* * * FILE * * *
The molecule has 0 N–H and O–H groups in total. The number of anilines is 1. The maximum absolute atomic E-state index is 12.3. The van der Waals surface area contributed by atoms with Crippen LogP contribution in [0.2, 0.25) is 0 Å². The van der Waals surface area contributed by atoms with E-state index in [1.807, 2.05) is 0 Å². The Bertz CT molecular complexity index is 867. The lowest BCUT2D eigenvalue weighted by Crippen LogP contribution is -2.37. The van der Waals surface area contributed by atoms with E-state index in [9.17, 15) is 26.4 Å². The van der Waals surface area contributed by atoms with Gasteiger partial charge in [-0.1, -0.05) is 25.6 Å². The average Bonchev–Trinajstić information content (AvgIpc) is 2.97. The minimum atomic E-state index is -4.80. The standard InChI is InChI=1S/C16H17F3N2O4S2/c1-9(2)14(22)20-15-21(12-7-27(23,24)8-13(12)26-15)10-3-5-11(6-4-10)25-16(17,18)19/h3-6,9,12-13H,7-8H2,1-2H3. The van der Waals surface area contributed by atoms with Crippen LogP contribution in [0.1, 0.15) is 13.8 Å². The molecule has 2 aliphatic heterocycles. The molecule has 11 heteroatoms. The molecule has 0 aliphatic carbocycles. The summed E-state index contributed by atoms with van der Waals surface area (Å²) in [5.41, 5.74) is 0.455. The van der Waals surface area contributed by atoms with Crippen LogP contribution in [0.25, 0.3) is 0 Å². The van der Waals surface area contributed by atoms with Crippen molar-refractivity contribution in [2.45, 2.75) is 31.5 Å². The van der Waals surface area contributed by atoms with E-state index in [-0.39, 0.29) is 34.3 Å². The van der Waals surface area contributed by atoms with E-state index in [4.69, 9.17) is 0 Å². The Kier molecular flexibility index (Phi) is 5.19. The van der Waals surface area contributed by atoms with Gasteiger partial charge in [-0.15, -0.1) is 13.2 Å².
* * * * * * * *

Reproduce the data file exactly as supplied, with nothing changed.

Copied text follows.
The molecule has 0 N–H and O–H groups in total. The number of anilines is 1. The maximum absolute atomic E-state index is 12.3. The van der Waals surface area contributed by atoms with Crippen LogP contribution in [0.2, 0.25) is 0 Å². The van der Waals surface area contributed by atoms with E-state index in [1.807, 2.05) is 0 Å². The Bertz CT molecular complexity index is 867. The lowest BCUT2D eigenvalue weighted by Crippen LogP contribution is -2.37. The van der Waals surface area contributed by atoms with E-state index in [9.17, 15) is 26.4 Å². The van der Waals surface area contributed by atoms with Gasteiger partial charge in [-0.1, -0.05) is 25.6 Å². The average Bonchev–Trinajstić information content (AvgIpc) is 2.97. The minimum atomic E-state index is -4.80. The standard InChI is InChI=1S/C16H17F3N2O4S2/c1-9(2)14(22)20-15-21(12-7-27(23,24)8-13(12)26-15)10-3-5-11(6-4-10)25-16(17,18)19/h3-6,9,12-13H,7-8H2,1-2H3. The van der Waals surface area contributed by atoms with Crippen LogP contribution in [0.1, 0.15) is 13.8 Å². The molecule has 2 aliphatic heterocycles. The molecule has 11 heteroatoms. The molecule has 0 aliphatic carbocycles. The summed E-state index contributed by atoms with van der Waals surface area (Å²) in [5.41, 5.74) is 0.455. The van der Waals surface area contributed by atoms with Crippen LogP contribution in [0.25, 0.3) is 0 Å². The van der Waals surface area contributed by atoms with Crippen molar-refractivity contribution in [2.45, 2.75) is 31.5 Å². The van der Waals surface area contributed by atoms with E-state index in [-0.39, 0.29) is 34.3 Å². The van der Waals surface area contributed by atoms with E-state index in [4.69, 9.17) is 0 Å². The Kier molecular flexibility index (Phi) is 5.19. The van der Waals surface area contributed by atoms with Gasteiger partial charge in [-0.15, -0.1) is 13.2 Å².